All Quiet on the Western Front provides an honest and unbiased fictional account of an aspect of World War I from the perspective of 20 year old Paul, a German soldier in a company which includes three of his school friends, who remained together after the recruitment of their entire class into service. Within the first ten pages of the novel the author initiates the reader to themes of death, isolation, hunger and comradeship, while introducing a sleep deprived company that has lost nearly half of its men on the day they were due back at their barracks from the front. The front referred to in the novel is “between Flanders and the Vosges” and the imagery of battle alters from the beauty of the rocket lights in the night sky to the brutal and terrifying destruction of life and the earth.
We see the transformation of Paul and his comrades from young students and workers, into battle weary men whose demeanour and psyche change each time they return to the front. They rely on a guttural instinct and draw on the brutality of their training which served to desensitise them to the horrors encountered on the battle field. Their lives become a waiting game, waiting for action or waiting to die, relying on chance as they contemplate their lives after the war in rat infested trenches and apply their individual coping mechanisms to manage the devastation they are constantly exposed to.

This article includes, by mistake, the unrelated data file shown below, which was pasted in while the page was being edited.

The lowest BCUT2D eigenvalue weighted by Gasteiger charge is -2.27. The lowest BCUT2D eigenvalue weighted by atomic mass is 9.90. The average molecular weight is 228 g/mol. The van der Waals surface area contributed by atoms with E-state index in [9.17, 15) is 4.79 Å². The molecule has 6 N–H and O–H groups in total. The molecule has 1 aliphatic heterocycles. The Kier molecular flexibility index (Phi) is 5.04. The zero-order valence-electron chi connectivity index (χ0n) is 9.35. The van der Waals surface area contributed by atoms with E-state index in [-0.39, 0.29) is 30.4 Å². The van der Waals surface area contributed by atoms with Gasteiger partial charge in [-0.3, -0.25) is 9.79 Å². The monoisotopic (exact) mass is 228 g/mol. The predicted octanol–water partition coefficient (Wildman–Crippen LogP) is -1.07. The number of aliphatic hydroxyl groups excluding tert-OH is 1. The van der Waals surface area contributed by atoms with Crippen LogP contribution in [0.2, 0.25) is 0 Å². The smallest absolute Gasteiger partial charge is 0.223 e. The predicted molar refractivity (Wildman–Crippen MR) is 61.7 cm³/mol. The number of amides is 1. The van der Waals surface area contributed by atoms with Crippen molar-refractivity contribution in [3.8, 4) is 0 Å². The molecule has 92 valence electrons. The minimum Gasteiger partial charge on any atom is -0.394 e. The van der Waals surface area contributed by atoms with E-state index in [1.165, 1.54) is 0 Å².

Whilst the novel is easy to read in length, it still encompasses a raft of emotion in its succinct format, touching on prisoners of war, the changing fortunes and role reversals of men and post traumatic stress disorder (though not specified as such). When the protagonist returns to his home town during leave he is aware of the stark contrast between the soldiers and the civilians trying to go about their normal lives in a time of war, feeling detracted from his family and previous life.
Remarque paints a vivid picture of what life was like on the Western Front of the war, in which millions of soldiers died.